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Solitary and/or predatory bees

This might be a question in the wrong place but I have no image of this particular insect for ID. I live in Wayne County, North Carolina and, while walking my dog, I have seen what, to me, looks like a large black bee flying around. I have stood and watched it and found out that it is actually "hawking" for smaller insects. Typically, even though I have my camera with me, it won't settle anywhere so all I have is a picture in my mind of a large black bee, with a body diameter around 10-20mm. Due to the speed of its flight, all I can see is a shiny, black ball moving back and forth across the wind, obviously hunting by sight, and occasionally darting off to try and catch a smaller flying insect. A failure to catch anything and it is back on station moving back and forth across the wind, hunting again.

Does my description spark any ideas in anybody's mind?

Thanks to everyone who has pu
Thanks to everyone who has pushed names at me and my thick head. ;o)
I did get a view of one of these insects from the side yesterday and was able to see some yellow fur on it. I still am not able to ID it properly since I have yet to find one settled anywhere. However, Robber Fly is probably right and I may have to try and capture one somehow and get it into my kiddies bug box for a photo.

No predators
There are no known predatory bees in North America. Most bees eat pollen. Three species of Trigona from Central and South America eat carrion.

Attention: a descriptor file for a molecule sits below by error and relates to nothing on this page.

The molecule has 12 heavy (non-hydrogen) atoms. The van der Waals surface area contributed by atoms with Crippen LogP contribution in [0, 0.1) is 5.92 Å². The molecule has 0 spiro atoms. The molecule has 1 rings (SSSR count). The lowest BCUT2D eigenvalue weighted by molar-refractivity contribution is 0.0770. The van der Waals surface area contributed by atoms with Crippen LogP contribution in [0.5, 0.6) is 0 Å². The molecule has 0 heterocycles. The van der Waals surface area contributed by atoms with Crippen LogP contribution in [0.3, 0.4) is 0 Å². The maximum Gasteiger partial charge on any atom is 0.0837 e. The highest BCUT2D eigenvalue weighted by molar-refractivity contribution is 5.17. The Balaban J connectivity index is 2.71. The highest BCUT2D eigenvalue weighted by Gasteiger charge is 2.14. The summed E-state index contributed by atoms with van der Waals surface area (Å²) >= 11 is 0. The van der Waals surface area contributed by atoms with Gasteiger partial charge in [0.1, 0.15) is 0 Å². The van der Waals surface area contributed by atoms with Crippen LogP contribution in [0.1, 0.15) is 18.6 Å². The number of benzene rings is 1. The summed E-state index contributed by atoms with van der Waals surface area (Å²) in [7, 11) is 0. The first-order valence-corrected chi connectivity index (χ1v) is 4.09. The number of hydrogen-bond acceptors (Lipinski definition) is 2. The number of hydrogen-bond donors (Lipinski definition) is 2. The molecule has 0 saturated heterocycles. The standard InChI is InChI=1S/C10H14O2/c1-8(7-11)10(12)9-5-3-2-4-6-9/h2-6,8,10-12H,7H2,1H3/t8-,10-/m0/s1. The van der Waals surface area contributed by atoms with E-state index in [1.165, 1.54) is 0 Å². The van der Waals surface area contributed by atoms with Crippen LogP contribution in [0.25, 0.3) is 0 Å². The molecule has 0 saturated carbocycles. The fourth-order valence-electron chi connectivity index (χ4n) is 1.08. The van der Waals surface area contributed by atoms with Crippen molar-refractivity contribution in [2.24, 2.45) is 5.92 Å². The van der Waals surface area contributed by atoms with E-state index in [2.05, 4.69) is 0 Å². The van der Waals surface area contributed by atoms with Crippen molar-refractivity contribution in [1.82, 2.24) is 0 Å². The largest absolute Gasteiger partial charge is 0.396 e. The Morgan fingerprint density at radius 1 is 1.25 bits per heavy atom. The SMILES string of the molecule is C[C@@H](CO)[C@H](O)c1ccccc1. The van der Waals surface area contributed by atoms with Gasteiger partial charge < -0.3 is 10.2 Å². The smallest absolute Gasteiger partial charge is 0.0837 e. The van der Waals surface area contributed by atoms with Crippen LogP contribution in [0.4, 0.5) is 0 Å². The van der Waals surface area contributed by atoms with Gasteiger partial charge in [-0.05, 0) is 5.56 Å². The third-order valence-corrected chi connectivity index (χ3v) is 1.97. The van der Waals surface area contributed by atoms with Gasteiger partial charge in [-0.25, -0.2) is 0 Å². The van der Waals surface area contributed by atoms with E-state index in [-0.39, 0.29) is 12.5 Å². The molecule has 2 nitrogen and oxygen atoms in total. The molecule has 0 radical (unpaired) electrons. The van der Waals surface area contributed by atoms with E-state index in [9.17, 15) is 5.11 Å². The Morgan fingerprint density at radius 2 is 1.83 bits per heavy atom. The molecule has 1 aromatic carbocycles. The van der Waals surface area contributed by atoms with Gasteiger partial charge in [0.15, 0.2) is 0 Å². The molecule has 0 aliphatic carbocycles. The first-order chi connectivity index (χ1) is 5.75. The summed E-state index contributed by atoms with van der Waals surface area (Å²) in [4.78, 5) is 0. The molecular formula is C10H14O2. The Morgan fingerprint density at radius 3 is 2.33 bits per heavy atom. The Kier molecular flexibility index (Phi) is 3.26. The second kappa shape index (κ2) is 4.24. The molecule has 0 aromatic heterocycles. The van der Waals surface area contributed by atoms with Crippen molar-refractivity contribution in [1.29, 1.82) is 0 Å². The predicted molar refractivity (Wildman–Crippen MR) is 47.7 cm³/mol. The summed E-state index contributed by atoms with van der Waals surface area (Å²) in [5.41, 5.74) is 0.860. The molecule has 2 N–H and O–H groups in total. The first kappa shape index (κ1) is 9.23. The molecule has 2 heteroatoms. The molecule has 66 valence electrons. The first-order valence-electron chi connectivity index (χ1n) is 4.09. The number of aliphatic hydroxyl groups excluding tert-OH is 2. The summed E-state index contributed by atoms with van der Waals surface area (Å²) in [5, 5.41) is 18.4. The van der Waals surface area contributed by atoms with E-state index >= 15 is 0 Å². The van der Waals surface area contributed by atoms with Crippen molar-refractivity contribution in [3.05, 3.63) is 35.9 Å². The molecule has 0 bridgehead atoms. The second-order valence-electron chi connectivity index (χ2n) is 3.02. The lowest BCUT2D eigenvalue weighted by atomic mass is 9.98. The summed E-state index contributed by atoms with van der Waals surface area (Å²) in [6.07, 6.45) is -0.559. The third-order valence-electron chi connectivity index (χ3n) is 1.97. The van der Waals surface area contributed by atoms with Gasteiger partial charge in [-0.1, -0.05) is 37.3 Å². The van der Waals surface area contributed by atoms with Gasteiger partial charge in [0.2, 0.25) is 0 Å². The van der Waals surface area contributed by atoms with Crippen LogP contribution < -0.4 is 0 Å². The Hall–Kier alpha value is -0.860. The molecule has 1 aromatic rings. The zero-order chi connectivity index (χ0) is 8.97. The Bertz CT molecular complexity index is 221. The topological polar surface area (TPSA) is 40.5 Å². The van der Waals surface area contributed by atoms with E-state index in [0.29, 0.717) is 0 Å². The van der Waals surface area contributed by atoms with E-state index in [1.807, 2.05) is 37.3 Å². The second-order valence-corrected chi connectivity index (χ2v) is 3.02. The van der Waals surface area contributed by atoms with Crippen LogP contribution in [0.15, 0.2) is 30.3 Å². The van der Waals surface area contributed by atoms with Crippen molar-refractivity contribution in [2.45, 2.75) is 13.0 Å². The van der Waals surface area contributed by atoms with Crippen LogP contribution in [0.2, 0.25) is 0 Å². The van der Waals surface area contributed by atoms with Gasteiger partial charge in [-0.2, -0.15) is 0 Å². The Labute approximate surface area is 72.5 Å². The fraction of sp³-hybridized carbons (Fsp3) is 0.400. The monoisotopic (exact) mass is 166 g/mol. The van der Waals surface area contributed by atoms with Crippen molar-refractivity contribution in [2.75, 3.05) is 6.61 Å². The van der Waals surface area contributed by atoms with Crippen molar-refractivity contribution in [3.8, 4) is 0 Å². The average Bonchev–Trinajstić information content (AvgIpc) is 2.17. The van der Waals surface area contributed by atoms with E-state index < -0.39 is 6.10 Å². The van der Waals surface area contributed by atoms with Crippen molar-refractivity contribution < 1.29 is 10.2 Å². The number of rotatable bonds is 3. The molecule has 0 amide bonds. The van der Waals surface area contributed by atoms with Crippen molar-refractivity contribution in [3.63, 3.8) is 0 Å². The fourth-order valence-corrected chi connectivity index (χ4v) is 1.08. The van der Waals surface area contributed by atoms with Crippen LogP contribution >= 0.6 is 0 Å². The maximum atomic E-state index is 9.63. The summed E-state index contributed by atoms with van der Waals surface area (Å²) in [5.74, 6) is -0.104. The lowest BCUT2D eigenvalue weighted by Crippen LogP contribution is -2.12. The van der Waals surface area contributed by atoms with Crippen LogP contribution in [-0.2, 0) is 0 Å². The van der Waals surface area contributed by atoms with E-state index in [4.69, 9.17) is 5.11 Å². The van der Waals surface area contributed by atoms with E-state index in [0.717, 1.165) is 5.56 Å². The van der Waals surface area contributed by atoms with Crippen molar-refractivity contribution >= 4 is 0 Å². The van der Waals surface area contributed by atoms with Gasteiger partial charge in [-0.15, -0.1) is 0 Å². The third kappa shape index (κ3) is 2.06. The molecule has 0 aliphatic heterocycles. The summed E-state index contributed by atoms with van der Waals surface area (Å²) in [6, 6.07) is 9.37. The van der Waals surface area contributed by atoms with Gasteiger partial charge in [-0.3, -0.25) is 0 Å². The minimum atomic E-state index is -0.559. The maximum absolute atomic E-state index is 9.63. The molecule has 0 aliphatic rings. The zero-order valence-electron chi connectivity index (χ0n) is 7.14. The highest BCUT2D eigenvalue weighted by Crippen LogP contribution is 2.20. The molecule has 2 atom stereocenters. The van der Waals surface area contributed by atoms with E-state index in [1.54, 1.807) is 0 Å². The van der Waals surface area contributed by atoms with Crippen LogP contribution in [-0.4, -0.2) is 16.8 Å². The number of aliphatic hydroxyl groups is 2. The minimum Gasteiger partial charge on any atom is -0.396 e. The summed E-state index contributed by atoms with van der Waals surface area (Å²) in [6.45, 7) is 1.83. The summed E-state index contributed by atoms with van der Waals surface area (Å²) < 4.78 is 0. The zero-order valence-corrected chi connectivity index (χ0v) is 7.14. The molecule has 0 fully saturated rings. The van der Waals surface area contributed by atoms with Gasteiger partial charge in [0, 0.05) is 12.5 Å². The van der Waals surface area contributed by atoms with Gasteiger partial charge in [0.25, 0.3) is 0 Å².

Bee Mimic Flower Fly
Maybe Eristalis anthophorina or E. flavipes. Also Mallota bautias or M. posticata. All are flower flies (Syrphidae).

Also you could try robberflies (Asilidae), Laphria species.

All of them look like bumblebees with some 'fur' on them.

You didn't specify that it looked like a bumblebee, so for other black bees, try some of the other robberflies without fur.

Thanks Lee, I think not a Rob
Thanks Lee, I think not a Robber Fly because the body of the ones I have seen is, perhaps, bumblebee like in that it is ball shaped and not very elongated. I am only seeing these from downwind and hence only seeing it from the back. The image in my mind is, as I said, a shiny black ball around 10-20mm in diameter, so quite large. Probably I should have mentioned bumblebee shaped although the size of those in question appear to be larger than bumblebees that I know.

Not all Robber Flies are elongated :)

Another possibility... that it was not actually attacking other insects, but merely investigating them. A male Carpenter Bee will hover in place, then dart out to investigate passing insects that may be potential mates (or rivals).

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